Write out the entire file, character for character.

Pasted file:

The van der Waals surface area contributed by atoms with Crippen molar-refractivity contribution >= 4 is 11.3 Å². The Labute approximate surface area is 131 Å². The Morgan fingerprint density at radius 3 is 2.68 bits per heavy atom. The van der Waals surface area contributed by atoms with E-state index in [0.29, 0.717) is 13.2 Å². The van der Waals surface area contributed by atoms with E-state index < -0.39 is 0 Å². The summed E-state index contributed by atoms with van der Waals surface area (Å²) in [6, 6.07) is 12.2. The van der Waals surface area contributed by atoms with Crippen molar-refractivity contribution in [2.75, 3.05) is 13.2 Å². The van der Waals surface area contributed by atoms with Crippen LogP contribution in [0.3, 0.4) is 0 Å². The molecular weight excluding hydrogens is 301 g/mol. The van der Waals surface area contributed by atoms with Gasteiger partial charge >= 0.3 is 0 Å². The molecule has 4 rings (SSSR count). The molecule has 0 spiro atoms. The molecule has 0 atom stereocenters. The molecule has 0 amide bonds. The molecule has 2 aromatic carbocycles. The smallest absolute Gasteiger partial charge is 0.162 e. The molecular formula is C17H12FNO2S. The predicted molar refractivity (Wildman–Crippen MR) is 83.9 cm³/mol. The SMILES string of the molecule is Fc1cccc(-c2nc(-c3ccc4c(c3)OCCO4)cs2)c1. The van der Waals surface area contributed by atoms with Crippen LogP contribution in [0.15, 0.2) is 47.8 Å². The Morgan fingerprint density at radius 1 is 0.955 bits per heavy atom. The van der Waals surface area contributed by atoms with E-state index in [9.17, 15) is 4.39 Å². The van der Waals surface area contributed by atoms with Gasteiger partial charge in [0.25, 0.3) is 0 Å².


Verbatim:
The van der Waals surface area contributed by atoms with Crippen molar-refractivity contribution >= 4 is 11.3 Å². The Labute approximate surface area is 131 Å². The Morgan fingerprint density at radius 3 is 2.68 bits per heavy atom. The van der Waals surface area contributed by atoms with E-state index in [0.29, 0.717) is 13.2 Å². The van der Waals surface area contributed by atoms with E-state index < -0.39 is 0 Å². The summed E-state index contributed by atoms with van der Waals surface area (Å²) in [6, 6.07) is 12.2. The van der Waals surface area contributed by atoms with Crippen molar-refractivity contribution in [2.75, 3.05) is 13.2 Å². The van der Waals surface area contributed by atoms with Crippen LogP contribution in [0.3, 0.4) is 0 Å². The molecular weight excluding hydrogens is 301 g/mol. The van der Waals surface area contributed by atoms with Gasteiger partial charge >= 0.3 is 0 Å². The molecule has 4 rings (SSSR count). The molecule has 0 spiro atoms. The molecule has 0 atom stereocenters. The molecule has 0 amide bonds. The molecule has 2 aromatic carbocycles. The smallest absolute Gasteiger partial charge is 0.162 e. The molecular formula is C17H12FNO2S. The predicted molar refractivity (Wildman–Crippen MR) is 83.9 cm³/mol. The SMILES string of the molecule is Fc1cccc(-c2nc(-c3ccc4c(c3)OCCO4)cs2)c1. The van der Waals surface area contributed by atoms with Crippen LogP contribution in [0.15, 0.2) is 47.8 Å². The Morgan fingerprint density at radius 1 is 0.955 bits per heavy atom. The van der Waals surface area contributed by atoms with E-state index in [9.17, 15) is 4.39 Å². The van der Waals surface area contributed by atoms with Gasteiger partial charge in [0.25, 0.3) is 0 Å².